Past tornado experience shapes perception of risk
Research could help meteorologists who deliver warnings when tornadoes threaten
Apr 17, 2018 - by Staff
Apr 17, 2018 - by Staff
The following is a news release from the Society of Risk Analysis about a study led by NCAR scientist Julie Demuth.
With much of the central plains and Midwest now entering peak tornado season, the impact of these potentially devastating weather events will be shaped in large part by how individuals think about and prepare for them. A new study published in Risk Analysis: An International Journal shows that people's past experiences with tornadoes inform how they approach this type of extreme weather in the future, including their perception of the risk.
Led by Julie Demuth, a scientist from the National Center for Atmospheric Research, the study, "Explicating experience: Development of a valid scale of past hazard experience for tornadoes," characterized and measured people's past tornado experiences to determine their impact on the perceived risks of future tornadoes. Better understanding of these factors can help mitigate future societal harm, for instance, by improving risk communication campaigns that encourage preparation for hazardous weather events.
The results indicate that people's risk perceptions are highly influenced by a memorable past tornado experience that contributes to unwelcome thoughts, feelings and disruption, which ultimately increase one's fear, dread, worry and depression. Also, the more experiences people have with tornadoes, and the more personalized those experiences, the more likely they are to believe their homes (versus the larger geographic area of their city/town) will be damaged by a tornado within the next 10 years.
A tornado in Oklahoma. People's past experiences with tornadoes shapes how they perceive risk when new storms threaten. (Image courtesy NOAA.)
In the context of this study, Demuth defines 'past tornado experience' as "the perceptions one acquires about the conditions associated with or impacts of a prior tornado event. Such perceptions are gained by the occurrence of a tornado threat and/or event; directly by oneself or indirectly through others; and at different points throughout the duration of the threat and event."
The study was conducted through two surveys distributed to a random sample of residents in tornado prone areas of the U.S. during the spring and fall of 2014. The first survey evaluated an initial set of items measuring experiences, and the second was used to re-evaluate the experience items and to measure tornado risk perceptions. The sample sizes for the two surveys were 144 and 184, respectively.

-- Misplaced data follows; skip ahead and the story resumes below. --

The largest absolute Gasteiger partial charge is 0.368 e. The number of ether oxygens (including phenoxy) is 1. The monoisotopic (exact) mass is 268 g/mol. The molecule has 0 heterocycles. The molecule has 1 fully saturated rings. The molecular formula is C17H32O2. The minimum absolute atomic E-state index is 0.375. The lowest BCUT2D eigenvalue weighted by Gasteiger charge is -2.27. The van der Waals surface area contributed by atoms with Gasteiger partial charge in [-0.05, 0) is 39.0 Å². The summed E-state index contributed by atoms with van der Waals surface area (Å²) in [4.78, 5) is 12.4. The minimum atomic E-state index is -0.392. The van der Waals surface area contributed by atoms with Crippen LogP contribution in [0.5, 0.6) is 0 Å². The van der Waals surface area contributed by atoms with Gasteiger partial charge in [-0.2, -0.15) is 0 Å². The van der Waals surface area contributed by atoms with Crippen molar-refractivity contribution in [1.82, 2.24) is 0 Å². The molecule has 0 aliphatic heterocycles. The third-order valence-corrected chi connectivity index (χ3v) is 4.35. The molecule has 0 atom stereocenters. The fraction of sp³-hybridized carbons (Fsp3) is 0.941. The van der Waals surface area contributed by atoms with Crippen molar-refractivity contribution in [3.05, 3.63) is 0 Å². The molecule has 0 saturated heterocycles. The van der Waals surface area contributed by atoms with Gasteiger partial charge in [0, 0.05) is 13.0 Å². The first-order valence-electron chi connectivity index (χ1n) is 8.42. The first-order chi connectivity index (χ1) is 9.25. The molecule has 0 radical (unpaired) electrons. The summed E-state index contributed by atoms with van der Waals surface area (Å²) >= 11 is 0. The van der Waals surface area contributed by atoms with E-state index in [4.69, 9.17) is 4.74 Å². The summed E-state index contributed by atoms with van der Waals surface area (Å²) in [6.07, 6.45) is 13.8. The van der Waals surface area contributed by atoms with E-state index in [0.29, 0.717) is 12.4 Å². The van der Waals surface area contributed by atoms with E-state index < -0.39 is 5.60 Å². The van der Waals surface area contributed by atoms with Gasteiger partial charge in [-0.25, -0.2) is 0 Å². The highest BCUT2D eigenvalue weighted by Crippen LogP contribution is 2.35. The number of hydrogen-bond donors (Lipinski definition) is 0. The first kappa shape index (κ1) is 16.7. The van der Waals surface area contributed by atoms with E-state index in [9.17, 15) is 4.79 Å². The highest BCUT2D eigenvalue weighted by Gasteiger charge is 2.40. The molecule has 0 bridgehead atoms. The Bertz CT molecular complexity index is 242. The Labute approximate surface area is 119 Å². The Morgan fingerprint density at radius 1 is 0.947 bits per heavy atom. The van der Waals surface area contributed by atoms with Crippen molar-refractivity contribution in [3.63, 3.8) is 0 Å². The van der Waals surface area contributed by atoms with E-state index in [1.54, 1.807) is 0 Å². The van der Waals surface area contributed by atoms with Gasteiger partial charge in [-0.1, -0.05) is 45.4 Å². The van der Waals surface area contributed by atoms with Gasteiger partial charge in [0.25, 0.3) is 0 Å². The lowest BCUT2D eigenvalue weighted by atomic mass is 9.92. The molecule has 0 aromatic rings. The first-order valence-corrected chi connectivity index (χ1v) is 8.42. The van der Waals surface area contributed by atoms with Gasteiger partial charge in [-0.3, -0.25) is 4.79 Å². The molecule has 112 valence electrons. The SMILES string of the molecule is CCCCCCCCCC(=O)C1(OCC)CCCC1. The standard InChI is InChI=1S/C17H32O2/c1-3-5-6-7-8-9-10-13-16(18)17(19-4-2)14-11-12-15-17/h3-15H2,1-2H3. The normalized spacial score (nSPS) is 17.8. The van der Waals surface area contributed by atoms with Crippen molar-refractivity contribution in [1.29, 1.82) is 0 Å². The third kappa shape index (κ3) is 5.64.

Since tornado experiences can occur at any time throughout one's life, and in multiplicity, the survey items measured both one's most memorable tornado experience and his or her multiple experiences. A factor analysis of the survey items yielded four factors which make up the memorable experience dimensions.
The factor analysis revealed two factors contributing to the multiple experience dimensions: common threat and impact communication, and negative emotional responses. The first factor captures one's personal experience with receiving common types of information (e.g., sirens) about tornado threats and tornado-related news. The second factor captures the amount of experience a respondent has with fearing for their own life, a loved one's life and worrying about their property due to a tornado.
Individual's past tornado experiences are multi-faceted and nuanced with each of the above six dimensions exerting a different influence on tornado risk perceptions. These dimensions have not been previously analyzed, particularly the intangible aspects - feelings, thoughts and emotions.
"This research can help meteorologists who provide many essential, skillful risk messages in the form of forecasts, watches, and warnings when tornadoes (and other hazardous weather) threaten. This research can help meteorologists recognize the many ways that people's past tornado experiences shape what they think and do, in addition to the weather forecasts they receive," states Demuth.
The Society for Risk Analysis is a multidisciplinary, interdisciplinary, scholarly, international society that provides an open forum for all those interested in risk analysis. SRA was established in 1980 and has published Risk Analysis: An International Journal, the leading scholarly journal in the field, continuously since 1981. For more information, visit http://www.sra.org.